From the 2013 Lantern Festival
For 15 years the Forest Hills Cemetery, located in the Jamaica Plain area of Boston, has been hosting their own Lantern Festival, an event to honor and remember lost loved ones. This community activity inspired by the Obon, or just Bon, a Japanese Buddhist custom to honor the spirits of ancestors, has grown from an intimate gathering of 100 to over 2,000 participants.
Locals donate $10 for a lantern. Japanese symbols of your choice are hand painted on and you decorate the rest — drawing pictures, writing names of loved ones or whatever strikes you.
This year’s festival featured traditional Japanese dances from students of Showa Boston, Irish music from guitar and fiddle duo the Whiskey Boys, gospel music from Ron Murphy and Grand Master Tsuji’s Taiko drummers.
People gathered around Lake Hibiscus with picnics of wine, beer, pies, cakes, chips, you name it. Passing through the crowd it was easy to pick up on its meaning. Some were emotional, others were celebratory. You would hear comments like, “My parents died and now I love knowing I have this day every year to honor them.”
At sunset everyone lit their candle and sent their lantern floating out onto the lake creating a luminous, even magical, scene. As the chatter quieted participants watched their lanterns take on life forming clusters, traveling together, and sometimes circling back to their owners.
Background The Forest Hills Lantern Festival was inspired by a Buddhist-Confucion custom now celebrated in Japan as a family reunion holiday. It’s not a marked holiday but many are given days off so they may return to their ancestral family places, visit and clean their ancestors’ graves. At this time spirits of ancestors are supposed to revisit household altars. The traditional festival, which has been celebrated for over 500 years, lasts for three days but its start date varies by region, as does the music and Bon Odori, simply meaning Bon Dance.
How the Bon Odori Came To Be Maha Maudgalyayana, one of Buddha’s disciples, used his powers to look upon his deceased mother. He discovered she fell into the Realm of Hungry Ghosts and was suffering. He went to the Buddha and asked how to release his mother. Buddha told him to make offerings to many Buddhist monks who had recently completed their summer retreat. He did, and his mother was released. In the process he saw the true nature of his mother’s past unselfishness and the many sacrifices she made for him. In a swirl of happiness over his mother’s release and gratitude for her kindness, he danced with joy. Thus, the Bon Dance became a time to remember and appreciate ancestors’ sacrifices.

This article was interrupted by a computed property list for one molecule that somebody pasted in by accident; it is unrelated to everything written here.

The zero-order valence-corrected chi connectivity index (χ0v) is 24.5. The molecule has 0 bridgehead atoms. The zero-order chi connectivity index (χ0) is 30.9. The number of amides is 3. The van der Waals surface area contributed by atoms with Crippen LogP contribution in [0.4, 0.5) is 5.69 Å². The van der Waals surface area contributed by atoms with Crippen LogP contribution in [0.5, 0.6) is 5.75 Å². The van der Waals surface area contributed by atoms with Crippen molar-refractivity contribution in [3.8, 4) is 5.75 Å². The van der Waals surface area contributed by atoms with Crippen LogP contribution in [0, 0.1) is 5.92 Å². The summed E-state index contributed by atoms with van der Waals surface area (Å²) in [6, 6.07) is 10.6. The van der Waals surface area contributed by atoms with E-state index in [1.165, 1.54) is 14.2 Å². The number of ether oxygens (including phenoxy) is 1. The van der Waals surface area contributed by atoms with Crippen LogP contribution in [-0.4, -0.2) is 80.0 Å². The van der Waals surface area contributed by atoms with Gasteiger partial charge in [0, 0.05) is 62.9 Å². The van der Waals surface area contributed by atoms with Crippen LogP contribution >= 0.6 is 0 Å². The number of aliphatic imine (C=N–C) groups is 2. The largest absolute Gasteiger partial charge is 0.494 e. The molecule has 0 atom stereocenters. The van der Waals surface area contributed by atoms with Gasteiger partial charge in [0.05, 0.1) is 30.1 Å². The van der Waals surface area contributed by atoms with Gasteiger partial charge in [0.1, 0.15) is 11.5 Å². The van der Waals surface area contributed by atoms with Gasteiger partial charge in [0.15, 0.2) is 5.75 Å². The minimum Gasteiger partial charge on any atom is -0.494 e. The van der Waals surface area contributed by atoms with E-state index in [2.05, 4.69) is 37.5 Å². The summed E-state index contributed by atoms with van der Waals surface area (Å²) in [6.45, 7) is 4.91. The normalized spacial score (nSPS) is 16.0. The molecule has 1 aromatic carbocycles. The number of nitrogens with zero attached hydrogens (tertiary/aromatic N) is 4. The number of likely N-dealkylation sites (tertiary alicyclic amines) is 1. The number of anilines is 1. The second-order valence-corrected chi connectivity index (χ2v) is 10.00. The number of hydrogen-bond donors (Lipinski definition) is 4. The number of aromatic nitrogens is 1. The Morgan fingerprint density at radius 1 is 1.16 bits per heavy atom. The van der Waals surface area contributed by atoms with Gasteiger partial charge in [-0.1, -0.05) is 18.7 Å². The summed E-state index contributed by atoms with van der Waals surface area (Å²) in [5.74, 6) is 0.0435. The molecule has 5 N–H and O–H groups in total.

The End The celebration, which traditionally includes a huge carnival with rides and games, ends with Toro Nagashi, or the floating lanterns. Paper lanterns are illuminated and then float down rivers symbolizing the ancestral spirits’ returning to the world of the dead. Finally the ceremony culminates with a fireworks display.
Why Establishing Rituals Is So Important Rituals give us a framework to play off of while giving us stability — we know we can count on this annual tradition, but we also know we have the freedom to make it our own. Having rituals, in the case of lost loved ones, gives us peace of mind that we will never forget to honor their memory and all the joy they brought to us and the world. Aside: At a conference hosted by the National Center for Death Education this summer, speaker and American grief specialist Dale Larson actually said, “I LOVE when my clients are Jewish!” Weird? No. The Jewish faith offers many established rituals such as sitting Shiva and the Kaddish Prayer for mourners as an act of loving kindness for the departed soul.
Everyone’s experience is unique but having rituals to guide us and bring us together as a community can have a huge impact.
Thank you, thank you, thank you! We love when people visit us. Please donate to keep our project alive! (You know what they say about giving. It comes back multiplied!)
Our mission is to guide people to grief resources, establish American rituals around commemorating lost loved ones, and develop a resource of artistic expression created in response to grief.